Monday, October 19, 2009


By Trevor Suffield

Dec. 11, 2008

When Kirby Schepp received an email offering him an all expenses paid trip to the Middle East, he thought it was just another bit of spam.

Upon closer inspection, the Sturgeon Heights Collegiate phys-ed teacher discovered it was a genuine offer to travel to Jordan to teach a basketball clinic.

Less than two weeks later, Schepp traveled to Amman to take part in Generations for Peace. The aim of the program is to empower youth leaders through sport and make positive improvements in their home country.

Jordan’s Generations of Peace organization, which financed the trip, was established in 2007 by His Royal Highness Prince Feisal Al Hussein to promote peace through sport.

Looking for an experienced coach, Generations for Peace contacted the Coaching Association of Canada, who contacted Basketball Canada, who then recommended Schepp.

Schepp, who attended John Taylor Collegiate and still lives in St. James, admitted it was difficult leaving his wife and their 17-month-old child behind, even if for just a few days.

“I got a little bit homesick, but really enjoyed it,” he said, adding he knew very little about the region before his trip.

Schepp admits he felt a sense of culture shock as soon as he stepped off the plane in Jordan.

“It’s a completely different world obviously. Everything is in Arabic. I didn’t have any idea where my hotel was, who was picking me up, where I was going, nothing,” said Schepp, 34, who coaches basketball at Sturgeon Heights.

Schepp eventually found a ride — and says he has nothing but positive memories of his brief time in the Jordan.

“I was treated unbelievably well, like a VIP delegate,” he says.

Schepp had a day to get acclimatized to his surroundings. After that, his mornings were filled with teaching delegates from Africa and the Middle East on how to be effective coaches and how to set up sports programs in their respective countries.

“We facilitated group discussions, sat down and discussed problems in their countries and what causes them and what are some of the ways we can get around these issues,” said Schepp, who certifies local coaches as part of the National Coaching Certification Program.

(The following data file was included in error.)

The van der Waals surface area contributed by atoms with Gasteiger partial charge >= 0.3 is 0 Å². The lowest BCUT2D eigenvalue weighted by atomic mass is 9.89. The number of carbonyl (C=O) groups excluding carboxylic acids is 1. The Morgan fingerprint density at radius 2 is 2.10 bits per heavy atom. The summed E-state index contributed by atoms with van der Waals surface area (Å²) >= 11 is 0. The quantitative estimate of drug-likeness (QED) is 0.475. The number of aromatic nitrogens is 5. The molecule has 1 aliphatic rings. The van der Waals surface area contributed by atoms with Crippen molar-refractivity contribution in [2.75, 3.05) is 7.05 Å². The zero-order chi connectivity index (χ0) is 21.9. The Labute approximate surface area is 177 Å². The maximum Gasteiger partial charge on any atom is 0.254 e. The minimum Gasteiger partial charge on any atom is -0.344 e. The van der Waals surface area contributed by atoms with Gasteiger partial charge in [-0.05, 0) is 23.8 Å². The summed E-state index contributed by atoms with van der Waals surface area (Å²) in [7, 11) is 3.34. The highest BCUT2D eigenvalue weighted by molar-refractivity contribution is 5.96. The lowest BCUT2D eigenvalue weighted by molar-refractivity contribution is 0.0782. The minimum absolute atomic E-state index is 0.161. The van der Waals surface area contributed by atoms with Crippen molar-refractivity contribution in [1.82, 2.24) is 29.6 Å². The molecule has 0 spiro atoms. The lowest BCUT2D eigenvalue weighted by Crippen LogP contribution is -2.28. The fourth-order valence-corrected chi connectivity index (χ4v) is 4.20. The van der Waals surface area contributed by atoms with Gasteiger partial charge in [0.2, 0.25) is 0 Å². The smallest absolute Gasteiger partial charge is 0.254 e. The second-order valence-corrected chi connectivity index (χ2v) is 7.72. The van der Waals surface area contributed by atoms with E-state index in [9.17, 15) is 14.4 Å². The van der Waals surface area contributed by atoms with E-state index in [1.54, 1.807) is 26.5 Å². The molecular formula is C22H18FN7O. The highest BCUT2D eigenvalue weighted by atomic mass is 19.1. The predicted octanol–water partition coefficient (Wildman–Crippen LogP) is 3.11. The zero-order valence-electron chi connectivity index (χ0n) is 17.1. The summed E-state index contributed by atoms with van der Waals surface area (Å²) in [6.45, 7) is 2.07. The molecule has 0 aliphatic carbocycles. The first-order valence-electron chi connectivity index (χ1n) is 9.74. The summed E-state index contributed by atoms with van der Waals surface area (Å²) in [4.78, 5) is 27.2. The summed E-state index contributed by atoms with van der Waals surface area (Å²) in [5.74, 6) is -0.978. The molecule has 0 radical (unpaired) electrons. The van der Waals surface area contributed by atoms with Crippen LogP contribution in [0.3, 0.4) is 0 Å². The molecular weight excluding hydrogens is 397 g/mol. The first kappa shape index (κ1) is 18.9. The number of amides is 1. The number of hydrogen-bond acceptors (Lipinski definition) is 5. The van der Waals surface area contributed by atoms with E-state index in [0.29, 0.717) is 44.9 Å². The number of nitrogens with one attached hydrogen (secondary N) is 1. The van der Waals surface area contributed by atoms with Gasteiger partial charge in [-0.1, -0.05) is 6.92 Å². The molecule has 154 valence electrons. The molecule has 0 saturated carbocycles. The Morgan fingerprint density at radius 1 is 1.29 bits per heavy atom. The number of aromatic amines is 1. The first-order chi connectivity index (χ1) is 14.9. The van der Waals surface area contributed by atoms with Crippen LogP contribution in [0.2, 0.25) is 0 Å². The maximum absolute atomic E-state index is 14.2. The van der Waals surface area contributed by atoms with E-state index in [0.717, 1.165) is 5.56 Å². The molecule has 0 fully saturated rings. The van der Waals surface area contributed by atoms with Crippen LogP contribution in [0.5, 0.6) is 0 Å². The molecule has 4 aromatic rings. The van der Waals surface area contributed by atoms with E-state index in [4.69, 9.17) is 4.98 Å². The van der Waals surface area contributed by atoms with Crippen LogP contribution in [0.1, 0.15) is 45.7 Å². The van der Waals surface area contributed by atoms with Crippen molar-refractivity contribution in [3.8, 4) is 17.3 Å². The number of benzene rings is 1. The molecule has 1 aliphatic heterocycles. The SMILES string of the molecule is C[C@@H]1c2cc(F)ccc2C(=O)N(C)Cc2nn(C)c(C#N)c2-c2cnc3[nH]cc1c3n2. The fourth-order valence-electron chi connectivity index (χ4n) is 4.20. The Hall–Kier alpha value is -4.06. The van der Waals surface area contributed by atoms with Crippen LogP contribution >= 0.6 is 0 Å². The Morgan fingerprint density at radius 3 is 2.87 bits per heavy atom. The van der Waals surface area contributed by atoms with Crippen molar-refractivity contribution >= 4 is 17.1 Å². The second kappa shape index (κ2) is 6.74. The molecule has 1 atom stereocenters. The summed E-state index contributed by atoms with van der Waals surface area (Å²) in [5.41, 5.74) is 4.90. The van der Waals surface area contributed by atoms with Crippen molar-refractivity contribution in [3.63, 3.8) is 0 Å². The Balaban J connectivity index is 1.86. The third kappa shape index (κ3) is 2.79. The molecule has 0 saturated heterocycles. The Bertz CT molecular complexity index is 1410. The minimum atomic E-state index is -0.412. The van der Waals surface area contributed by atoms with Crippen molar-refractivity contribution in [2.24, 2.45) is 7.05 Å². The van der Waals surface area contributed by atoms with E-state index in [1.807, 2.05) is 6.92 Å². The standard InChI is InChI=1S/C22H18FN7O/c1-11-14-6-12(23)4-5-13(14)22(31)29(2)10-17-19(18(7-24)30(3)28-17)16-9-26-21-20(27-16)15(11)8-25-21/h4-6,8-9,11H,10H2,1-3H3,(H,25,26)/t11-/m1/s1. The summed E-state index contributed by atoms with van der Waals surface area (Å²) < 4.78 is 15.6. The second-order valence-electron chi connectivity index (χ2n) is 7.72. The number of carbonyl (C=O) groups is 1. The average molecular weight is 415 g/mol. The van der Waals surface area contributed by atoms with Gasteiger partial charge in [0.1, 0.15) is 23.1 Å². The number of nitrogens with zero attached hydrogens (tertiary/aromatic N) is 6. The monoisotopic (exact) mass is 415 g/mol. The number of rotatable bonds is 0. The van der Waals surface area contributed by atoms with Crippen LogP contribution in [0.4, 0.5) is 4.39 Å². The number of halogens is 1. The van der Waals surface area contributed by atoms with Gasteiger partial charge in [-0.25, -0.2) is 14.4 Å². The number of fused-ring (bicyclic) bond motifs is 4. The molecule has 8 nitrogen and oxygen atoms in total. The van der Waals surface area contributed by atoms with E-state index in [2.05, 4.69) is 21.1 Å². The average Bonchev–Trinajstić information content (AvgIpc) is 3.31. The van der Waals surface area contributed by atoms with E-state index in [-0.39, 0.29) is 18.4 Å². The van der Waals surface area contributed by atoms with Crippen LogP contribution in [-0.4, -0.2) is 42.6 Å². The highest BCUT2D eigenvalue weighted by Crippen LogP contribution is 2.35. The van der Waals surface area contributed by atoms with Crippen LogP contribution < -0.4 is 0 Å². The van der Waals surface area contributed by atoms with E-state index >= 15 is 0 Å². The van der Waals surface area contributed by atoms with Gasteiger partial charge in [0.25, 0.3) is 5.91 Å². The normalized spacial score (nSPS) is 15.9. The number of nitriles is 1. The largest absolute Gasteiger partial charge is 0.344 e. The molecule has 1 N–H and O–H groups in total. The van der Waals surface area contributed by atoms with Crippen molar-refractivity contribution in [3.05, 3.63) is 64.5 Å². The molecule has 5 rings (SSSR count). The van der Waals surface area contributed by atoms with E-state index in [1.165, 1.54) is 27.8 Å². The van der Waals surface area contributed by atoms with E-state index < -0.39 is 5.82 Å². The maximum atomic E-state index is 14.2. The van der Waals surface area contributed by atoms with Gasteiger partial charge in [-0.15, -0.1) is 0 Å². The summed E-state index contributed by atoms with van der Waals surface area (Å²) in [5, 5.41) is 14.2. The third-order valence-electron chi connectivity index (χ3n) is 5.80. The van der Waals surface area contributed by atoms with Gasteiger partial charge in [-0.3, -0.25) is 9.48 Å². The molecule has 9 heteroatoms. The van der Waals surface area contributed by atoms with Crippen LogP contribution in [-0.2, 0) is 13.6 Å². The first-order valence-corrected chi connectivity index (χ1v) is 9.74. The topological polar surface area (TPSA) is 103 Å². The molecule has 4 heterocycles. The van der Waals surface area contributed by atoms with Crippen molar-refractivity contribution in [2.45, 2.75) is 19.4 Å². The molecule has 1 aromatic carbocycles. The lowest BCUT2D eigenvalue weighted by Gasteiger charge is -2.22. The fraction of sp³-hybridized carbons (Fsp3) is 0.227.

Afternoons in Jordan were sports specific, with instructors in everything from soccer to softball to basketball holding court.

Schepp says basketball took a backseat to the relationships he established while in Jordan.

“The best part was probably the interactions with the people, and learning their situations and then feeding off their passion for sports and passion for improving their countries,” said Schepp, who managed to snorkel in the Red Sea and play soccer on a beach with people from 14 different countries.

Schepp nows plans to pass along the knowledge he gained in Jordan to his own students and athletes.

Schepp’s willingness to help others doesn’t come as much of a surprise to one of his former mentors.

Bill Wedlake coached Schepp for two seasons (2000-02) when Wedlake was the head coach of the University of Winnipeg Wesmen men’s basketball team. It was also Wedlake who cut him after two seasons with the squad.

“He wasn’t good enough,” Wedlake said. laughing.

Schepp later rejoined the team as an assistant coach and was part of Wedlake’s coaching staff for five seasons.

“He seized that and turned a problem into an opportunity,” said Wedlake, who is now executive director of the Manitoba Colleges Athletic Conference. “And boy oh boy, everything has just fallen into place for him. I am so very proud of him.”

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